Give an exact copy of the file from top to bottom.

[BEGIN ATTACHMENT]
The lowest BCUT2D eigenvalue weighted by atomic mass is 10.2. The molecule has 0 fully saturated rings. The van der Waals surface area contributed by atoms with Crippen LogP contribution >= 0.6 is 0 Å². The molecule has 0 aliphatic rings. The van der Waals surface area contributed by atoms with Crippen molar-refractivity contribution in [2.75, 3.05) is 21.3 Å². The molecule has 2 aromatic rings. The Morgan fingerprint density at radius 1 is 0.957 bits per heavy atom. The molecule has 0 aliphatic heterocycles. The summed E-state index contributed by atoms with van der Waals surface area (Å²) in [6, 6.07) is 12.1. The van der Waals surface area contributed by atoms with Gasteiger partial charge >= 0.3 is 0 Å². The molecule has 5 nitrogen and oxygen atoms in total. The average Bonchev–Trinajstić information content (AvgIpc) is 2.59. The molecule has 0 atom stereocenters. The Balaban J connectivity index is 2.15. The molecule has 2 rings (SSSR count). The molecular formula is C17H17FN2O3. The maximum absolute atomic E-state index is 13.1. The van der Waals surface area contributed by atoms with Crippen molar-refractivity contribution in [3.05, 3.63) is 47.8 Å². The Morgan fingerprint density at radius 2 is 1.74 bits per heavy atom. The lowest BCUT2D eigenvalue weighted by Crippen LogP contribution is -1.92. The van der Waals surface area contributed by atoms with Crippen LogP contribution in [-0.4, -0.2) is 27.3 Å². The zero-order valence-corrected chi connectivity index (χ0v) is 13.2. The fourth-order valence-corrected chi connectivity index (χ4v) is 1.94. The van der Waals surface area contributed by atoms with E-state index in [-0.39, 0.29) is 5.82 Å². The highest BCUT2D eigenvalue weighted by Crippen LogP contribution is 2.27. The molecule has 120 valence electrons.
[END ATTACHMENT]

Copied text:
The lowest BCUT2D eigenvalue weighted by atomic mass is 10.2. The molecule has 0 fully saturated rings. The van der Waals surface area contributed by atoms with Crippen LogP contribution >= 0.6 is 0 Å². The molecule has 0 aliphatic rings. The van der Waals surface area contributed by atoms with Crippen molar-refractivity contribution in [2.75, 3.05) is 21.3 Å². The molecule has 2 aromatic rings. The Morgan fingerprint density at radius 1 is 0.957 bits per heavy atom. The molecule has 0 aliphatic heterocycles. The summed E-state index contributed by atoms with van der Waals surface area (Å²) in [6, 6.07) is 12.1. The van der Waals surface area contributed by atoms with Gasteiger partial charge >= 0.3 is 0 Å². The molecule has 5 nitrogen and oxygen atoms in total. The average Bonchev–Trinajstić information content (AvgIpc) is 2.59. The molecule has 0 atom stereocenters. The Balaban J connectivity index is 2.15. The molecule has 2 rings (SSSR count). The molecular formula is C17H17FN2O3. The maximum absolute atomic E-state index is 13.1. The van der Waals surface area contributed by atoms with Crippen molar-refractivity contribution in [3.05, 3.63) is 47.8 Å². The Morgan fingerprint density at radius 2 is 1.74 bits per heavy atom. The lowest BCUT2D eigenvalue weighted by Crippen LogP contribution is -1.92. The van der Waals surface area contributed by atoms with Crippen LogP contribution in [-0.4, -0.2) is 27.3 Å². The zero-order valence-corrected chi connectivity index (χ0v) is 13.2. The fourth-order valence-corrected chi connectivity index (χ4v) is 1.94. The van der Waals surface area contributed by atoms with E-state index in [-0.39, 0.29) is 5.82 Å². The highest BCUT2D eigenvalue weighted by Crippen LogP contribution is 2.27. The molecule has 120 valence electrons.